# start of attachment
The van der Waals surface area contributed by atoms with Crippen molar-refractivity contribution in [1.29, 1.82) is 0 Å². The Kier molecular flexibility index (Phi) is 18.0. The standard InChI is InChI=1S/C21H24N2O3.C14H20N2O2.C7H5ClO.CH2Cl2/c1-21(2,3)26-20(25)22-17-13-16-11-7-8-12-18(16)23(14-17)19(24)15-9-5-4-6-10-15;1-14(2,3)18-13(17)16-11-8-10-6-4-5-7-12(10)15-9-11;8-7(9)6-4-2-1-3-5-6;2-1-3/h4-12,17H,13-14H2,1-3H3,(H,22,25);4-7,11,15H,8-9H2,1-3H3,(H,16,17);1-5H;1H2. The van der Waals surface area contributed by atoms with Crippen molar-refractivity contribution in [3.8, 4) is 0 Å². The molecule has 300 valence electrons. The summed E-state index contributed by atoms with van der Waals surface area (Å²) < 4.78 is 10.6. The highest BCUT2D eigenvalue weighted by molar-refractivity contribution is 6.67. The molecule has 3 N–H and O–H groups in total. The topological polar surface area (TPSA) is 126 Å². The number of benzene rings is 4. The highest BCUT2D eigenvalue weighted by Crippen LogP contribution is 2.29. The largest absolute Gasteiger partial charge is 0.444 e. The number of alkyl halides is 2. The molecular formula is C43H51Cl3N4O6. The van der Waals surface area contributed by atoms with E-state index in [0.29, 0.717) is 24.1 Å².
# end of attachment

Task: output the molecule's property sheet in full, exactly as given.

The van der Waals surface area contributed by atoms with Crippen molar-refractivity contribution in [1.29, 1.82) is 0 Å². The Kier molecular flexibility index (Phi) is 18.0. The standard InChI is InChI=1S/C21H24N2O3.C14H20N2O2.C7H5ClO.CH2Cl2/c1-21(2,3)26-20(25)22-17-13-16-11-7-8-12-18(16)23(14-17)19(24)15-9-5-4-6-10-15;1-14(2,3)18-13(17)16-11-8-10-6-4-5-7-12(10)15-9-11;8-7(9)6-4-2-1-3-5-6;2-1-3/h4-12,17H,13-14H2,1-3H3,(H,22,25);4-7,11,15H,8-9H2,1-3H3,(H,16,17);1-5H;1H2. The van der Waals surface area contributed by atoms with Crippen molar-refractivity contribution in [3.8, 4) is 0 Å². The molecule has 300 valence electrons. The summed E-state index contributed by atoms with van der Waals surface area (Å²) < 4.78 is 10.6. The highest BCUT2D eigenvalue weighted by molar-refractivity contribution is 6.67. The molecule has 3 N–H and O–H groups in total. The topological polar surface area (TPSA) is 126 Å². The number of benzene rings is 4. The highest BCUT2D eigenvalue weighted by Crippen LogP contribution is 2.29. The largest absolute Gasteiger partial charge is 0.444 e. The number of alkyl halides is 2. The molecular formula is C43H51Cl3N4O6. The van der Waals surface area contributed by atoms with E-state index in [0.29, 0.717) is 24.1 Å².